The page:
Mycorrhization and grafting improve growth in the tomato and reduce the population of Nacobbus aberrans

Sebastián Andrés Garita, Valeria Fernanda Bernardo, Marcelo De Almeida Güimarães, María Cecilia Arango, Marcela Fabiana Ruscitti


Inoculation with mycorrhizal fungi and the use of rootstock that is tolerant or resistant to nematodes are two strategies that allow the nematode to be controlled, and plants to coexist with the pathogen. However, the two techniques have always been tested in isolation, when their positive effects are less compared to when they are able to act together. In the present work, two rootstocks combined with the mycorrhizal fungus Rizophagus intraradices were compared, with the aim of evaluating their behaviour on the growth of tomato plants in soils infested with N. aberrans, the false root-knot nematode. The experiment was set up in a completely randomised design with ten replications, in a 3 x 2 x 2 factorial scheme. The treatments consisted of a combination of three factors: a) plant composition: two rootstocks (Solanum lycopersicum var. cerasiform ‘Carolina’ and S. lycopersicum ‘Maxifort’), onto which the ‘Santa Clara’ tomato (S. lycopersicum) was grafted, and a non-grafted plant, considered the control, which was the same cultivar as the graft; b) mycorrhization: mycorrhizal or non-mycorrhizal roots; c) a substrate infested or not infested with N. aberrans. The plants grafted onto ‘Maxifort’ showed significantly greater growth for shoot dry weight, root fresh weight and stem diameter. The rootstock under test had a lower pathogen reproductive factor than did the ungrafted plant. Mycorrhization contributed to a reduction in the number of days until flowering, and a reduction in the final population of N. aberrans for the three plant compositions under test.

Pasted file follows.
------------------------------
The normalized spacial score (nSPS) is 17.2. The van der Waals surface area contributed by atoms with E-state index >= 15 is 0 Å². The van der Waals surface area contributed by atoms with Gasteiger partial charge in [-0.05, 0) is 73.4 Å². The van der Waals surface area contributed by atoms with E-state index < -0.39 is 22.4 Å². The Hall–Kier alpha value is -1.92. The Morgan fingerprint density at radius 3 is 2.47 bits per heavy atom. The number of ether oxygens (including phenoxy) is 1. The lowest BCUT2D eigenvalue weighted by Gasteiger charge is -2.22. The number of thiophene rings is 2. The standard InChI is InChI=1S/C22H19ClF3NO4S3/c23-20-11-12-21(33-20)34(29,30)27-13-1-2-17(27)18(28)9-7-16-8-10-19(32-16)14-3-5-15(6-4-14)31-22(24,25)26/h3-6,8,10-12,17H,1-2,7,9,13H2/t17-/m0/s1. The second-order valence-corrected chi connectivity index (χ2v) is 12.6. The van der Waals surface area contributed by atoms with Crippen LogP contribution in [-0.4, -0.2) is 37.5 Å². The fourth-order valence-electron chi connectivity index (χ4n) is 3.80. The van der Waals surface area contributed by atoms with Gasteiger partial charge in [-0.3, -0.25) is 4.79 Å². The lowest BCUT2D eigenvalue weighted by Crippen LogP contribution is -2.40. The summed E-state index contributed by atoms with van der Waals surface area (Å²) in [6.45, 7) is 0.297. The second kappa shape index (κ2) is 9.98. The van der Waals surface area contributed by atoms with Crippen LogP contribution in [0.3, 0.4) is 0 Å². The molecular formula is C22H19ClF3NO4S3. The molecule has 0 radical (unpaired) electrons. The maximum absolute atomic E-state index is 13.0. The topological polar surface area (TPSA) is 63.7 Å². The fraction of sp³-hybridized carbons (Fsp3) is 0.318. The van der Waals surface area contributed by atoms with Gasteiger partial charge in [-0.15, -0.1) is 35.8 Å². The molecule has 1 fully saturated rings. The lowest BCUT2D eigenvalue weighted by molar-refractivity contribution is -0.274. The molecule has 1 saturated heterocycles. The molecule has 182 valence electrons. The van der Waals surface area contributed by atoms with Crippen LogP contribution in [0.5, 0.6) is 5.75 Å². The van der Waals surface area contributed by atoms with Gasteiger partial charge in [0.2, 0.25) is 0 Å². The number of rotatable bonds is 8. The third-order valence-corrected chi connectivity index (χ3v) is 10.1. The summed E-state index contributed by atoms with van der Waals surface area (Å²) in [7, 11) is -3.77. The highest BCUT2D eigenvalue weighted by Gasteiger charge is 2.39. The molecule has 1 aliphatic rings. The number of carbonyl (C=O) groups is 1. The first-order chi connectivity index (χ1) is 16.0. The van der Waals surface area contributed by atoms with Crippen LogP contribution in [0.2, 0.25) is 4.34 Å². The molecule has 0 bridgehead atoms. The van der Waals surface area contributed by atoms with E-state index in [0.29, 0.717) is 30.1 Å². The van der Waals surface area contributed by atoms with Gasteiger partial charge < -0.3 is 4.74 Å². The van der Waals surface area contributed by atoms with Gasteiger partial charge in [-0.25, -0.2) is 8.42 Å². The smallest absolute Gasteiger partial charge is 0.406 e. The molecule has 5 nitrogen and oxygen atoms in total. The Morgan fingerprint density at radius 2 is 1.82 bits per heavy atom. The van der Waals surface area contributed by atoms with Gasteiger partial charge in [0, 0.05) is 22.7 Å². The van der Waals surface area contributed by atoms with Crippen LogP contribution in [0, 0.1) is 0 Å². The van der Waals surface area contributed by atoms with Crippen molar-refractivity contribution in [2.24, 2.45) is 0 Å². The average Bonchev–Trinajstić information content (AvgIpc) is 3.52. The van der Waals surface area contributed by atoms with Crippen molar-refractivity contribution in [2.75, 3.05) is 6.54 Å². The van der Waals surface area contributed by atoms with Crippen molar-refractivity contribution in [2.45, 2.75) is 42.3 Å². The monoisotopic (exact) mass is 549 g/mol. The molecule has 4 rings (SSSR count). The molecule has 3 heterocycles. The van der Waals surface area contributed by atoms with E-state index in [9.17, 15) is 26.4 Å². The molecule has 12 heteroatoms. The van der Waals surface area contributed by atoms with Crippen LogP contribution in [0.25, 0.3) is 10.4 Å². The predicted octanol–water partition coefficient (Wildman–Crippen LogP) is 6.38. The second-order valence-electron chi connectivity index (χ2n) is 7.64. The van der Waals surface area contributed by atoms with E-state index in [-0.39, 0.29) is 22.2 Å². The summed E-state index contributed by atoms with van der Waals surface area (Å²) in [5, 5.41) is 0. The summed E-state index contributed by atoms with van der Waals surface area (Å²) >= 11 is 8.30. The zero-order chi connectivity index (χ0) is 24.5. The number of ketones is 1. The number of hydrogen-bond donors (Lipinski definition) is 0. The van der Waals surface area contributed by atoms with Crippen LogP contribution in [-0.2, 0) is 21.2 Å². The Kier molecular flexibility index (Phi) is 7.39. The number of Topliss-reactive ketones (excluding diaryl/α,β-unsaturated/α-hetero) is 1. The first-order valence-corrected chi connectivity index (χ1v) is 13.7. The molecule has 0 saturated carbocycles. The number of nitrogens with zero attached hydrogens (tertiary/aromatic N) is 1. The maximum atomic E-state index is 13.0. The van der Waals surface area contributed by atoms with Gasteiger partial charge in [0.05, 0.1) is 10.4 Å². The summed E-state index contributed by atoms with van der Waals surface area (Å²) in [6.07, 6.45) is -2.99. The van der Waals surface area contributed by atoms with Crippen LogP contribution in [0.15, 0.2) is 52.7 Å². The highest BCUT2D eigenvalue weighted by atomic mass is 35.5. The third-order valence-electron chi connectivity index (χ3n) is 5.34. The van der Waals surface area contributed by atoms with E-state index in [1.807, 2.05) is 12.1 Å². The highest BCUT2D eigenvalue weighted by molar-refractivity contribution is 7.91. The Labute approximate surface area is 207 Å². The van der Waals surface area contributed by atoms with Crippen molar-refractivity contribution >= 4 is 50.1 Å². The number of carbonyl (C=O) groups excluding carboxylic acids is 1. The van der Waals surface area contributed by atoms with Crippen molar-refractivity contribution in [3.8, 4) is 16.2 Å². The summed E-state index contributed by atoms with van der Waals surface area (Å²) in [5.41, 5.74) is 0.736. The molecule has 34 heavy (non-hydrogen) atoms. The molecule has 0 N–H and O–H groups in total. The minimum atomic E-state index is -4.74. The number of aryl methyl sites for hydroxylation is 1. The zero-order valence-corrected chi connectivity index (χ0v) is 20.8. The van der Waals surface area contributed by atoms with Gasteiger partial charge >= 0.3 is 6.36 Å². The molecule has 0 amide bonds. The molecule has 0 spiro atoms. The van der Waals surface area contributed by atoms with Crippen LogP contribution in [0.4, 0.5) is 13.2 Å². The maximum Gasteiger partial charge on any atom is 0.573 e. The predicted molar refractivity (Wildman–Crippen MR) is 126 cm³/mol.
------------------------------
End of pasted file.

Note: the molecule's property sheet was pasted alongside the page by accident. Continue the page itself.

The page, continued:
False root-knot nematode; Rhizophagus intraradices; Reproductive factor

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